Is Meursault an existentialist?

Existentialism is the concept of individual freedom, choice, and control over one’s destiny. In The Stranger, Meursault remains an amoral character. He doesn’t display strong feelings toward anything. This behavior separates Meursault from the existentialist because they have an interest in ethics and morality. Existentialists do not believe that morality and belief systems are required. However, many existentialist still choose to develop their moral compass and exercise it through freedom and choice. Meursault doesn’t seem to be interested in “correctness” at all. Whether it is society’s rule or his own opinions, Meursault doesn’t care. He is like an inanimate leaf floating through life on a gust of wind. His lack of choice represents the opposite approach that many early existentialists advocated. In part 1 of the novel, Meursault is the result of simply living to stay alive and responding to any immediate discomfort. To the reader, he appears lost, causing us to consider what gives us purpose? An existentialist would say that Meursault’s life matters because he has it, but would Meursault agree? 

A Lesson

ain’t nobody gonna beat me at nuthin.

The way that Miss Moore feels the need to separate herself from the community rubs Sylvia the wrong way. It doesn’t help that the lessons that Miss Moore teaches don’t make the most sense to Sylvia, so her constant nonsensical blabber surrounding topics that Sylvia doesn’t even care about makes her even less likable. Sylvia says, ” she’s boring us silly about what things cost and what our parents make and how much goes for rent and how money ain’t divided up right in this country” (4). Even though Sylvia doesn’t like Miss Moore, it is clear that all of the children gain some perspective at the toy store. At the end of the story, Sugar reveals what she has learned from their adventure. She says, “You know Miss Moore, I don’t think all of us here put together eat in a year what that sailboat costs”(49). Sugar’s revelation can help the reader further understand the conflict between Sylvia and Miss Moore. The issue is that one educated person, one teacher, cannot undo the systematic oppression and economic disparity stacked up against these kids. Sylvia doesn’t like Miss Moore because Sylvia is not trying to decode the system but just trying to live in it. Sylvia’s greatest weakness is her lack of desire to think critically about things that don’t interest her. Miss Moore pushes Sylvia out of her comfort zone and asks her questions that she can’t answer. However, Sylvia begins to understand she is being slighted by the world around her. At the end of the story, Sylvia says, ” to think this day though… ain’t nobody gonna beat me at nuthin”(56). Revealing that Miss Moore’s lesson worked, Sylvia understands more about her place in their society and she wants to do something about it.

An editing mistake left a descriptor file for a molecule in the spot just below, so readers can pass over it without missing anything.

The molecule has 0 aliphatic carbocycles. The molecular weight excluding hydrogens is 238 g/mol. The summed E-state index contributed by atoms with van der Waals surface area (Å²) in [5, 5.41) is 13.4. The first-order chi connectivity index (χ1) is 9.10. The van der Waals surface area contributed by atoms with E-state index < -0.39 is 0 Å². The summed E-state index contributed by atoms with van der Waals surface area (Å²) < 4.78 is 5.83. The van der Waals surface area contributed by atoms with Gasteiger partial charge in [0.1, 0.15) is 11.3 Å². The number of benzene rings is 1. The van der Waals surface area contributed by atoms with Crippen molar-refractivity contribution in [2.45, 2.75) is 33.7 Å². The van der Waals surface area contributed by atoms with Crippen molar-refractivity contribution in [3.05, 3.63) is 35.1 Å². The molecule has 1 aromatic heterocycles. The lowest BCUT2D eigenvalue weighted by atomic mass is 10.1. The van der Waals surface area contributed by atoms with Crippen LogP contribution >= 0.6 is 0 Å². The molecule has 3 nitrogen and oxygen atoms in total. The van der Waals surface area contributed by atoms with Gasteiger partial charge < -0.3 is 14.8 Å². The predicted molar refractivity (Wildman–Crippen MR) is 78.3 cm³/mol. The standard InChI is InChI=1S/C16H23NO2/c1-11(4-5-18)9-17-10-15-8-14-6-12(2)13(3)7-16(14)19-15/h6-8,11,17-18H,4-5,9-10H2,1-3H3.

Abnesti’s Prison

Abnesti’s interactions with the patients provided another layer of complexity in Escape from Spider Head. Throughout the story when speaking with his patients Abnesti highlights his acts of kindness, especially when he is committing an act that seems inhumane and heartless. It can be concluded that for Jeff, Spiderhead represents his mental prison of guilt. For Abnesti, I think that Spiderhead represents his mental prison which stems from his inability to sympathize with others. On page 72, in regards to Heather’s death, Abnesti says, “I hated it. I’m a person. I have feelings.” Then later on page 73, he contradicts this statement with an emotionless and factual response to Jeff when Jeff asks if Rachel could die. Abnesti says, “Is it possible that the Darkenfloxx will kill Rachel? Sure. We have the Heather precedent.” This juxtaposition is used often in the story, and it emphasizes Abnesti’s use of manipulation to cover up his emotional downfalls. He is trapped in his commitment to “the mandates of science”(74). Abnesti cannot see the prisoners as people because of his own mental prison within Spider Head.